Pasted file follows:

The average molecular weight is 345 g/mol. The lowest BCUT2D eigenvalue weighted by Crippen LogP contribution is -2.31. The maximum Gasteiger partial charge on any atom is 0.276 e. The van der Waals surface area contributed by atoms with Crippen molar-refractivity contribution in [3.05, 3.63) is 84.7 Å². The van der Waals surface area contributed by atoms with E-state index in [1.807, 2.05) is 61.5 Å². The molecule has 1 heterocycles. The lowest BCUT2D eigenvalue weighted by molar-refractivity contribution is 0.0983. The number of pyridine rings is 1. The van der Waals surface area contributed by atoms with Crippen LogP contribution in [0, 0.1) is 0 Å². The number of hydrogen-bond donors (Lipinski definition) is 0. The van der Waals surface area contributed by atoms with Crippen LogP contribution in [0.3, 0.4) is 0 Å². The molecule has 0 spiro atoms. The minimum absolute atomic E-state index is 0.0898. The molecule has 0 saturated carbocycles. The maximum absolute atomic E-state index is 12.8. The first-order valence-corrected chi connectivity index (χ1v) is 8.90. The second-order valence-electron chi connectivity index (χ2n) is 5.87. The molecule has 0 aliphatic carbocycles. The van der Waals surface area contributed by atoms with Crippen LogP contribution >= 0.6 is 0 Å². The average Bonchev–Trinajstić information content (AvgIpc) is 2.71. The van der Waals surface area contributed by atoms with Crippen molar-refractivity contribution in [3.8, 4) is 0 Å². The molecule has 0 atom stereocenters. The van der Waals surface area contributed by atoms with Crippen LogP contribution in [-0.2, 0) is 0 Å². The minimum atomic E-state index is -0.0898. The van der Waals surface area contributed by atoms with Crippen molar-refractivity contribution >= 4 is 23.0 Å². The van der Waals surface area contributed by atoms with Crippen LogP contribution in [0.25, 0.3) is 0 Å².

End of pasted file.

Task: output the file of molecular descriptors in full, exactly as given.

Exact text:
The average molecular weight is 345 g/mol. The lowest BCUT2D eigenvalue weighted by Crippen LogP contribution is -2.31. The maximum Gasteiger partial charge on any atom is 0.276 e. The van der Waals surface area contributed by atoms with Crippen molar-refractivity contribution in [3.05, 3.63) is 84.7 Å². The van der Waals surface area contributed by atoms with E-state index in [1.807, 2.05) is 61.5 Å². The molecule has 1 heterocycles. The lowest BCUT2D eigenvalue weighted by molar-refractivity contribution is 0.0983. The number of pyridine rings is 1. The van der Waals surface area contributed by atoms with Crippen LogP contribution in [0, 0.1) is 0 Å². The number of hydrogen-bond donors (Lipinski definition) is 0. The van der Waals surface area contributed by atoms with Crippen LogP contribution in [0.3, 0.4) is 0 Å². The molecule has 0 spiro atoms. The minimum absolute atomic E-state index is 0.0898. The molecule has 0 saturated carbocycles. The maximum absolute atomic E-state index is 12.8. The first-order valence-corrected chi connectivity index (χ1v) is 8.90. The second-order valence-electron chi connectivity index (χ2n) is 5.87. The molecule has 0 aliphatic carbocycles. The van der Waals surface area contributed by atoms with Crippen LogP contribution >= 0.6 is 0 Å². The average Bonchev–Trinajstić information content (AvgIpc) is 2.71. The van der Waals surface area contributed by atoms with Crippen molar-refractivity contribution in [3.8, 4) is 0 Å². The molecule has 0 atom stereocenters. The van der Waals surface area contributed by atoms with Crippen LogP contribution in [-0.2, 0) is 0 Å². The minimum atomic E-state index is -0.0898. The van der Waals surface area contributed by atoms with Crippen molar-refractivity contribution >= 4 is 23.0 Å². The van der Waals surface area contributed by atoms with Crippen LogP contribution in [0.25, 0.3) is 0 Å².